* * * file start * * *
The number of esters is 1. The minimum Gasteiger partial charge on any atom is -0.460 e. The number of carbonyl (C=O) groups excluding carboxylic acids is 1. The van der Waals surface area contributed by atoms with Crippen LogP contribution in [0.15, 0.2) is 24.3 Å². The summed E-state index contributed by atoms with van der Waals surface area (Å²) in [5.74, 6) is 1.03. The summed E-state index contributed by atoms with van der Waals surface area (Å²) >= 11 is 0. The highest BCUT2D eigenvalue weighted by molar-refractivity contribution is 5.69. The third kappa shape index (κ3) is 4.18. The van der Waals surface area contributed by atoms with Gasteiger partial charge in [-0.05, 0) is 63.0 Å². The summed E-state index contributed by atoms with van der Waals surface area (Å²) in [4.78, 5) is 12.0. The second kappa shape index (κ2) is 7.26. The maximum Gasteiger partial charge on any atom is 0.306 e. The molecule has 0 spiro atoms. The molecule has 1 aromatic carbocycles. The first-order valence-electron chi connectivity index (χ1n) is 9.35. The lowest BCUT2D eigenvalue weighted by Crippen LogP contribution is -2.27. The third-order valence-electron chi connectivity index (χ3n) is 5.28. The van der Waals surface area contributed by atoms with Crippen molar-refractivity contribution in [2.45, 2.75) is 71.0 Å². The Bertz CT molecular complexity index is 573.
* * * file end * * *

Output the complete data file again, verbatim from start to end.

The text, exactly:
The number of esters is 1. The minimum Gasteiger partial charge on any atom is -0.460 e. The number of carbonyl (C=O) groups excluding carboxylic acids is 1. The van der Waals surface area contributed by atoms with Crippen LogP contribution in [0.15, 0.2) is 24.3 Å². The summed E-state index contributed by atoms with van der Waals surface area (Å²) in [5.74, 6) is 1.03. The summed E-state index contributed by atoms with van der Waals surface area (Å²) >= 11 is 0. The highest BCUT2D eigenvalue weighted by molar-refractivity contribution is 5.69. The third kappa shape index (κ3) is 4.18. The van der Waals surface area contributed by atoms with Gasteiger partial charge in [-0.05, 0) is 63.0 Å². The summed E-state index contributed by atoms with van der Waals surface area (Å²) in [4.78, 5) is 12.0. The second kappa shape index (κ2) is 7.26. The maximum Gasteiger partial charge on any atom is 0.306 e. The molecule has 0 spiro atoms. The molecule has 1 aromatic carbocycles. The first-order valence-electron chi connectivity index (χ1n) is 9.35. The lowest BCUT2D eigenvalue weighted by Crippen LogP contribution is -2.27. The third-order valence-electron chi connectivity index (χ3n) is 5.28. The van der Waals surface area contributed by atoms with Crippen molar-refractivity contribution in [2.45, 2.75) is 71.0 Å². The Bertz CT molecular complexity index is 573.